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{Night Out} From Junk to Art…

A night out on the town isn’t the same as it used to be. Just like an art opening in a small town isn’t at all like openings that we have both been to in NYC. Saturday night was date night without the kiddo and we had an adventure- one that I just had to share. And it all started at a favorite junk store. The gallery that we had our art show at, is in a little town called Edison. I think it’s  smaller than La Conner,  the town I’ve talked a lot about. Both are about 20 minutes away from our house & both look like they are made from theater props. On the outskirts of  Edison (next to one of our favorite little restaurants) is a house full of junk/ store. We like to stop there when ever we are in the neighborhood. Last time we were there, we spotted a really cool old chair for $20 (that needed a serious face lift) and we wanted to see if it was still there…. it wasn’t.

Oddly, this little town has more culture and cool stores than many big cities. City folks tend to gravitate there -along with real locals which makes for an interesting mix of people. You can buy $30 cheeses & truffle oil, art, handmade bread, or someones old bric-a-brac, all on the same street. Saturday night there was a blues band playing at one bar & and ’80’sish,  something or other, sequin- short skirt wearing singer in the bar at the other end of the street. The buildings are also full of character & architectural interest. So it’s a diverse town to say the least.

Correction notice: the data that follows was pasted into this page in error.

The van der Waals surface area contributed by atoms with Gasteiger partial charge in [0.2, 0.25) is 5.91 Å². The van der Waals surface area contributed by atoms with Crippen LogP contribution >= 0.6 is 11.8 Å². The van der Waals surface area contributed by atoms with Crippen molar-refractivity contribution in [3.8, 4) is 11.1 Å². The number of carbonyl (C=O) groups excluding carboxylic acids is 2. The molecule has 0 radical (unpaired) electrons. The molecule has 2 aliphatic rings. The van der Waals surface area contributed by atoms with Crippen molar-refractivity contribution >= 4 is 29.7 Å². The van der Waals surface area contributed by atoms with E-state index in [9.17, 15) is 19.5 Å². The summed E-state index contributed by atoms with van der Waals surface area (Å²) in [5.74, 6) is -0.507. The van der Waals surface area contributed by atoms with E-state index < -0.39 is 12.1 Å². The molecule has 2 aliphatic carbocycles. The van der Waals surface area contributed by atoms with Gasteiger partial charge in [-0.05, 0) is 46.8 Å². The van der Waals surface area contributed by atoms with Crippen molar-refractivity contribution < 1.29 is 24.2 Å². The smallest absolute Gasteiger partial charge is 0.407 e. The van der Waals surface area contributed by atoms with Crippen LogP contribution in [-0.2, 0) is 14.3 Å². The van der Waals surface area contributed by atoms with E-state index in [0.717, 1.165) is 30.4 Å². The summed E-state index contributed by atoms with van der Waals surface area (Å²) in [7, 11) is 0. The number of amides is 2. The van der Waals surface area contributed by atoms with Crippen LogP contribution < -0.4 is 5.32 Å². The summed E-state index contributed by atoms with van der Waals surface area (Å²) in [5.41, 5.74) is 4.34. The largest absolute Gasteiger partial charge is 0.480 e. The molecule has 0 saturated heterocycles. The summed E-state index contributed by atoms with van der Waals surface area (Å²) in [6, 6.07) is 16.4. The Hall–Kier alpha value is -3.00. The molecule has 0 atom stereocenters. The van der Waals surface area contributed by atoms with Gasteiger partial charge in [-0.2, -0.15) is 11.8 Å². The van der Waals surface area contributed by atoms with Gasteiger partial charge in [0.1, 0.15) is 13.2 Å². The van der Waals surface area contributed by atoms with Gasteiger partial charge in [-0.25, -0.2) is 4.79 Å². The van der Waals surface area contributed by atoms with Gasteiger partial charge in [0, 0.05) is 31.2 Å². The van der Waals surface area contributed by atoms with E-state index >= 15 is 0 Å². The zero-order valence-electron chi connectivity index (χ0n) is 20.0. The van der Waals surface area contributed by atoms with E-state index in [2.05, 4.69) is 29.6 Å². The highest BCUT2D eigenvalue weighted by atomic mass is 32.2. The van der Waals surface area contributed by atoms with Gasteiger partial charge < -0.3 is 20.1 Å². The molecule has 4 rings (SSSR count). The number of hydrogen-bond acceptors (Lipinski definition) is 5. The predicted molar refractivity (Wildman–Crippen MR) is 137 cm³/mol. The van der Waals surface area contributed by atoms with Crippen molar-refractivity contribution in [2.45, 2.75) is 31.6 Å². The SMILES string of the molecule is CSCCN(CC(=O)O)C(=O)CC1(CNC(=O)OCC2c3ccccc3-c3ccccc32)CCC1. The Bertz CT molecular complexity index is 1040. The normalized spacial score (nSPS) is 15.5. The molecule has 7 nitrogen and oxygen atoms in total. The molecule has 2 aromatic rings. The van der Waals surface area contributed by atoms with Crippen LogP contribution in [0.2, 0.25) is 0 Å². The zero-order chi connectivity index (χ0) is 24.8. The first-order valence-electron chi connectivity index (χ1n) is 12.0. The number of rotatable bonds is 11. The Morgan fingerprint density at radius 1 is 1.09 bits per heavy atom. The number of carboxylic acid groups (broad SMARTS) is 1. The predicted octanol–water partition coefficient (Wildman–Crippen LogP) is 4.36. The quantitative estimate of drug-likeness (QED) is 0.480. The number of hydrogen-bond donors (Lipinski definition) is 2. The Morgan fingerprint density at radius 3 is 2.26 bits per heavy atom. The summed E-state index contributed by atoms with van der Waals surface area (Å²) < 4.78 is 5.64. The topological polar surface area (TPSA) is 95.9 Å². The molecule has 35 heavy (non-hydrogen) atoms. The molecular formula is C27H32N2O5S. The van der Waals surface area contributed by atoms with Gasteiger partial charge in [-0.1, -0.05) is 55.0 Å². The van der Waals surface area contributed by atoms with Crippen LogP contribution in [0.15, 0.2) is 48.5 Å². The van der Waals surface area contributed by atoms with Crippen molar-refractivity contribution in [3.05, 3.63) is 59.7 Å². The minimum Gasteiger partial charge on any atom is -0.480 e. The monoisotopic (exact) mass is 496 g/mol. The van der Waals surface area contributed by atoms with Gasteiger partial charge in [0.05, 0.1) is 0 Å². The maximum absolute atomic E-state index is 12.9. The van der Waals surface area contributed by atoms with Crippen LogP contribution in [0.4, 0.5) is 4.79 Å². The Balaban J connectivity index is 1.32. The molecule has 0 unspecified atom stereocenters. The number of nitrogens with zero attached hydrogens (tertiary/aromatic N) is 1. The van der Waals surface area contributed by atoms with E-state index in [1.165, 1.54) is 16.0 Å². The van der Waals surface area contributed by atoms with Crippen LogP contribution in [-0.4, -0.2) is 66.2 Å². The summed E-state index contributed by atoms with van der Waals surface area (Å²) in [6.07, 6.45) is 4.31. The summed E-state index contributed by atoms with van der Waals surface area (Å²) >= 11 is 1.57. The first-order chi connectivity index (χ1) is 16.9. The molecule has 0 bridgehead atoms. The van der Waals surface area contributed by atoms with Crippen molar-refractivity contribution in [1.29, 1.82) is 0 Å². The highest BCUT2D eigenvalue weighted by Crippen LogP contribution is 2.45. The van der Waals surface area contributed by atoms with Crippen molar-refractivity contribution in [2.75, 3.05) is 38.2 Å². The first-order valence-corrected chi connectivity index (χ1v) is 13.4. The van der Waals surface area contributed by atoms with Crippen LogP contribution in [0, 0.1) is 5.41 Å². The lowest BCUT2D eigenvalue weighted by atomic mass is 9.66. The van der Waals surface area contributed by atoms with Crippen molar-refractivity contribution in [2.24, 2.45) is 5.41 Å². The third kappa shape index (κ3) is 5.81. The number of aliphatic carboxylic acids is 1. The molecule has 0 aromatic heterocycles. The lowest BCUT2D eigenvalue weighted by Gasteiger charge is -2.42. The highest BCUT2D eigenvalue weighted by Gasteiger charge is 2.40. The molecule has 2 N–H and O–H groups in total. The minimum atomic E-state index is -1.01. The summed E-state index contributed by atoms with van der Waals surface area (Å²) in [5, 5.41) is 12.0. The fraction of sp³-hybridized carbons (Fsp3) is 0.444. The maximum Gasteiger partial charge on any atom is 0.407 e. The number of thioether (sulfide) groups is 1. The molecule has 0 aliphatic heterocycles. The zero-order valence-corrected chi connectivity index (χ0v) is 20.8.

After dinner in Edison, we walked down to the end of the street to the art opening. Realizing during the walk that there were tons of stars out. The gallery is in an old restored school house and is the brainchild of  two woodworkers. The openings always bring in a crowd. Below are 4 pictures of the show taken before the opening – property of Smith/ Vallee Gallery.  Chris’ piece is on in the left photo- mine is in the right. We are actually chatting it up in the last photo. I’m the one with the yellow bag & Chris has on his cool hat.
Now back to my pictures again… Here is another view of Chris’ work. It’s actually an interior look at our bathroom & hallway made from cardboard. Rather than have me explain his thoughts on the piece, you can read more about it here. You can also see the back of him chatting with our friend Wendy (she’s the one sort of hidden), who made the black & white sgraffito ceramic place setting on the table. 

It was really fun to be in a show with Chris that wasn’t a faculty show. Unfortunately our pieces  weren’t near each other. Although we have really different styles of work, I love seeing it together. His studio is in the basement- mine is in the attic. My characters are made up- his spaces are reconstructions of our personal space. 
Even though we don’t work together, I think our work compliments each other well. I sort of see it as me making people for his spaces. The first thing I did when I was finished with my figures, is place them by his piece. It just seemed right. They are looking into the hallway, up the stairs to my studio … where they were made. Hope you enjoyed your little tour of a night at a small town art opening! 

{Night Out} From Junk to Art…